We don’t like the term “severely burdened households” because it insinuates these home buyers purchased their home through no fault of their own. We prefer to call them unconscious consumers.

Since the beginning of the recession, the number of these unconscious consumers increased 2.6 million. Even after the record number of foreclosed homes, 20.6 million unconscious consumers still bought homes at least 20 percent more than the maximum they should’ve spent.

Consumers aren’t done with their over-priced and over-sized houses and the housing industry knows this. While it’s true that investors were a major player in increasing home prices over the last two years, more increased demand only increases prices. Consumers aren’t helping themselves.

Overextended on Credit Cards

After a few years being as cheap as Jack Benny, consumers paid off significant credit card and other debts. That’s changed as consumers are back with their plastic. The average U.S. household has $15,252 in credit card debt, totaling $856.5 billion for all households combined.

With the best post-introductory credit card interest rate at 10 percent, it will take almost 12 years of minimum payments and $3,962 in interest payments to pay off the average household’s credit card balance. That’s $3,962 that won’t go towards investments, tuition or retirement. That won’t even be used to buy something tangible. That’s just the cost consumers will to pay to buy something today that they can’t afford.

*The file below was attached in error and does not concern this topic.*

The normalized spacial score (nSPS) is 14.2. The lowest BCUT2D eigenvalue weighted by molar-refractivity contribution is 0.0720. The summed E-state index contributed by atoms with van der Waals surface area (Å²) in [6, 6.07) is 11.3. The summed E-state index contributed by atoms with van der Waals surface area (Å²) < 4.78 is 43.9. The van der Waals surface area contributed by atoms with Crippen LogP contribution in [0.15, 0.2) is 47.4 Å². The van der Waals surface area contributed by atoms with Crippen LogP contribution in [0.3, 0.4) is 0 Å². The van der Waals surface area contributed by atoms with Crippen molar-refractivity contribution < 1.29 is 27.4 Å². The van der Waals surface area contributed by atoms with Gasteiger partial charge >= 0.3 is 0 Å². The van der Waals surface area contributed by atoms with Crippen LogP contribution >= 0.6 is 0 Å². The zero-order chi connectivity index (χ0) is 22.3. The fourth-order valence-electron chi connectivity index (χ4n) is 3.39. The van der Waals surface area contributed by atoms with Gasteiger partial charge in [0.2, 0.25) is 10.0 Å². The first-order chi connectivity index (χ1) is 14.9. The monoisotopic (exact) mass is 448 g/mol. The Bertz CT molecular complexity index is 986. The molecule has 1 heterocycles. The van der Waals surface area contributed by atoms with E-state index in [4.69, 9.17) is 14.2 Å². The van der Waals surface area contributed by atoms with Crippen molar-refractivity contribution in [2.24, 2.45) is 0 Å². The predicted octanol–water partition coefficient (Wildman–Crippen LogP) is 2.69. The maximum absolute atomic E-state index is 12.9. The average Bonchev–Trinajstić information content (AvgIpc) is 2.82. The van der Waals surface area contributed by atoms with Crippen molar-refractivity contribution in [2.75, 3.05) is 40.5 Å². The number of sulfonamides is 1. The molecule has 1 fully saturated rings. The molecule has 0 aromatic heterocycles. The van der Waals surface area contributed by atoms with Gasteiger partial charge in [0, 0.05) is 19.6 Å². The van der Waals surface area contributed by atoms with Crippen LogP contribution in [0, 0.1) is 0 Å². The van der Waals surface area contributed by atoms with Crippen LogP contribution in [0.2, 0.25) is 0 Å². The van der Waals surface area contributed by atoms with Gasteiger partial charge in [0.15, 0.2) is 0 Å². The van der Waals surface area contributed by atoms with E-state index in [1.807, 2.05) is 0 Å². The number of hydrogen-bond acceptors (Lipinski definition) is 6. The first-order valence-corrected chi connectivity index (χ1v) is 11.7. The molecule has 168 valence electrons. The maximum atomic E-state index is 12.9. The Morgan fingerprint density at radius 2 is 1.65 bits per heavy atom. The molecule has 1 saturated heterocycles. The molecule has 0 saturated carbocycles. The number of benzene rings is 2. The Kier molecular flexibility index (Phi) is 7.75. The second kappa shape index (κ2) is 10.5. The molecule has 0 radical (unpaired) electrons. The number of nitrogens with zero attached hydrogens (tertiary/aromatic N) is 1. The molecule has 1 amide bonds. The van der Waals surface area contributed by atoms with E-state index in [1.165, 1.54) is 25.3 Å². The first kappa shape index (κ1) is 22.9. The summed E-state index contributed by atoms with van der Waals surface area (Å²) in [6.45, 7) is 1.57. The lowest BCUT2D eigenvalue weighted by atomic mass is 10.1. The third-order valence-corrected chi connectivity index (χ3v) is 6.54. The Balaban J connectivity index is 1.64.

A Revolution with Our Wallets

Consumers’ willingness to take on more debt and overextend themselves more simply permits businesses to increase the prices of their products and service more, regardless that consumers cannot afford it. Consumers will take out larger and longer term loans and this makes business and banks more profitable and puts consumers more in debt.

We, the consumers, have the power to force prices to drop. Our weapon is our wallet. If we don’t open our wallets to buy products and services that have increased beyond reason, we can force businesses and sellers to drop prices. It’s supply and demand. If we continue to overextend ourselves, we give business permission to increase prices even when our wage, employment and economy don’t support it.

Join the revolution. Shut your wallet.